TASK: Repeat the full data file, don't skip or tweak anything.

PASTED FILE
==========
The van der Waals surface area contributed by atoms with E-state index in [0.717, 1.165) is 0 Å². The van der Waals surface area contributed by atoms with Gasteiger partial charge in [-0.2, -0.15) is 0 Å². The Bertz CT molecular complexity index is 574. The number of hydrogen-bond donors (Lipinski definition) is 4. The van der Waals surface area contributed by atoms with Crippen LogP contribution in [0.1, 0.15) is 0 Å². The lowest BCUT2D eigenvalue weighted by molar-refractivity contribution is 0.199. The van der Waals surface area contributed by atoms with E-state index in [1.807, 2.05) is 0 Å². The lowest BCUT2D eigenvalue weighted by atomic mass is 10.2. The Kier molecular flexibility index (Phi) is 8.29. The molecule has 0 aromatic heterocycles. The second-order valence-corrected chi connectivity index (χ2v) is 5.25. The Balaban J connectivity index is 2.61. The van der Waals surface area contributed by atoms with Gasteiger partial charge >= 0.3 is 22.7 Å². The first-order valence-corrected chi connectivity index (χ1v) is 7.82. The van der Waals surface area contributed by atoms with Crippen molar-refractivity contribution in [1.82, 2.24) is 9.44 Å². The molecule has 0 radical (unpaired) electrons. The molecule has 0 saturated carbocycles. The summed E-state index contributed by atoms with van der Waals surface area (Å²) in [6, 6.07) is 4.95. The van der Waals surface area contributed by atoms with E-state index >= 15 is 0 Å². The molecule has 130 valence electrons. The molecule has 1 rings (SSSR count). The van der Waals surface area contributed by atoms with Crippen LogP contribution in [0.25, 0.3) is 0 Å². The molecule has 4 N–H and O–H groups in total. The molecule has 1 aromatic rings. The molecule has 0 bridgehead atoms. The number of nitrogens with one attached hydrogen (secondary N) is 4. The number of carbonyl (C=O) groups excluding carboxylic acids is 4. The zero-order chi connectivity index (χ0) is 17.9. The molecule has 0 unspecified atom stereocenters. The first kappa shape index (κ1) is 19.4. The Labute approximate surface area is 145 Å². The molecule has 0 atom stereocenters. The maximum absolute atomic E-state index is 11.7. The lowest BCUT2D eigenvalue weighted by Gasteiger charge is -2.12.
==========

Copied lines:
The van der Waals surface area contributed by atoms with E-state index in [0.717, 1.165) is 0 Å². The van der Waals surface area contributed by atoms with Gasteiger partial charge in [-0.2, -0.15) is 0 Å². The Bertz CT molecular complexity index is 574. The number of hydrogen-bond donors (Lipinski definition) is 4. The van der Waals surface area contributed by atoms with Crippen LogP contribution in [0.1, 0.15) is 0 Å². The lowest BCUT2D eigenvalue weighted by molar-refractivity contribution is 0.199. The van der Waals surface area contributed by atoms with E-state index in [1.807, 2.05) is 0 Å². The lowest BCUT2D eigenvalue weighted by atomic mass is 10.2. The Kier molecular flexibility index (Phi) is 8.29. The molecule has 0 aromatic heterocycles. The second-order valence-corrected chi connectivity index (χ2v) is 5.25. The Balaban J connectivity index is 2.61. The van der Waals surface area contributed by atoms with Gasteiger partial charge >= 0.3 is 22.7 Å². The first-order valence-corrected chi connectivity index (χ1v) is 7.82. The van der Waals surface area contributed by atoms with Crippen molar-refractivity contribution in [1.82, 2.24) is 9.44 Å². The molecule has 0 radical (unpaired) electrons. The molecule has 0 saturated carbocycles. The summed E-state index contributed by atoms with van der Waals surface area (Å²) in [6, 6.07) is 4.95. The van der Waals surface area contributed by atoms with E-state index >= 15 is 0 Å². The molecule has 130 valence electrons. The molecule has 1 rings (SSSR count). The van der Waals surface area contributed by atoms with Crippen LogP contribution in [0.25, 0.3) is 0 Å². The molecule has 4 N–H and O–H groups in total. The molecule has 1 aromatic rings. The molecule has 0 bridgehead atoms. The number of nitrogens with one attached hydrogen (secondary N) is 4. The number of carbonyl (C=O) groups excluding carboxylic acids is 4. The zero-order chi connectivity index (χ0) is 17.9. The molecule has 0 unspecified atom stereocenters. The first kappa shape index (κ1) is 19.4. The Labute approximate surface area is 145 Å². The molecule has 0 atom stereocenters. The maximum absolute atomic E-state index is 11.7. The lowest BCUT2D eigenvalue weighted by Gasteiger charge is -2.12.